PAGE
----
Muay Thai Kick Pads - A big piece of foam covered in leather!
Muay Thai Kick Pads
After many years coaching and now several running an MMA & Muay Thai store its always interesting to look at people’s perceptions of how one piece of mma or kickboxing equipment is superior to another and also as to how a particular piece of kickboxing equipment will be used.
Lately the Thai Kick pad or thai pads have become quite a battleground on the UK MMA market and it’s interesting to see as MMA brands with their super cool logos and high price endorsees move in on what has traditionally been Muay Thai turf.
Let’s face it the Thai kick pad is a piece of tough layered foam encased in leather or now quite often a manmade or “Synthetic leather” covering with a handle on it and a couple of straps. A recent innovation is the curved Thai pad which I’m guessing sprung from the observation that after a lot of daily use a straight thai pad will begin to get a nice comfy curve where it has been repeatedly struck and manufacturers have sought to replicate this by making a Curved thai pad.
In my opinion the Thais still make the best thai kick pads and Fairtex, Twins and Top King are still by far the market leaders in terms of quality and value for money. Firstly all three of these companies produce 100% full cowhide leather pads with Top King and Twins still offering the option of Velcro or buckle straps. Fairtex and Top King also offer curved or straight options on the pads. Much of the choice between the three brands is down to personal preference especially between the Top King and Fairtex which are quite different in their design.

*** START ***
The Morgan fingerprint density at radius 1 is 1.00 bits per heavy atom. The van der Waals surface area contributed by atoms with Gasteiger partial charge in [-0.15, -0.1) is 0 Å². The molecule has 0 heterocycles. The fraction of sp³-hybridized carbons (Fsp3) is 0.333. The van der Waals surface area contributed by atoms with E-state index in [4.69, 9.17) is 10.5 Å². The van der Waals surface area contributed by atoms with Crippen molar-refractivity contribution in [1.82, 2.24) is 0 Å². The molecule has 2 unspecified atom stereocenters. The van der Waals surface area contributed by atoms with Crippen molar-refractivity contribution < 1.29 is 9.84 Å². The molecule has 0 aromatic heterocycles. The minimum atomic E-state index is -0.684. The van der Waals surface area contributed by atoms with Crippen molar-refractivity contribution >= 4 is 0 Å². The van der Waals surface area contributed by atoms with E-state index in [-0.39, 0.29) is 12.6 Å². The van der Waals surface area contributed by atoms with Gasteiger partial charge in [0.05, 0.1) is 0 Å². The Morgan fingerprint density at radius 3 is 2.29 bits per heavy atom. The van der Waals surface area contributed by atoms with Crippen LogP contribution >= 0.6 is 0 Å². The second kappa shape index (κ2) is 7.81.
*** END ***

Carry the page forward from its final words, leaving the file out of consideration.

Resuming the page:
The MMA new boys.
Hayabusa and Venum have both brought out versions of the Thai pads looking to cash in on the Thais turf. Venum have gone the whole hog and have their pads made in Thailand with the choice between full leather and synthetic. The Venum pads are evidently well made and with the recent price increases of the main three brands could now become a really excellent alternative to any of the more traditional Thai brands.
Hayabusa on their first attempt have in my view done nothing other than cash in on a market which their logo will sell. Their rather expensive Thai Pads are bulky (ok if you are a poor aim with your kicks) and only 20% leather however are often described as leather. On viewing them they look rather cheap certainly not as good as in their photographs’ which is a shame and rather lets down the excellent Hayabusa apparel range perhaps they will do better on a second attempt.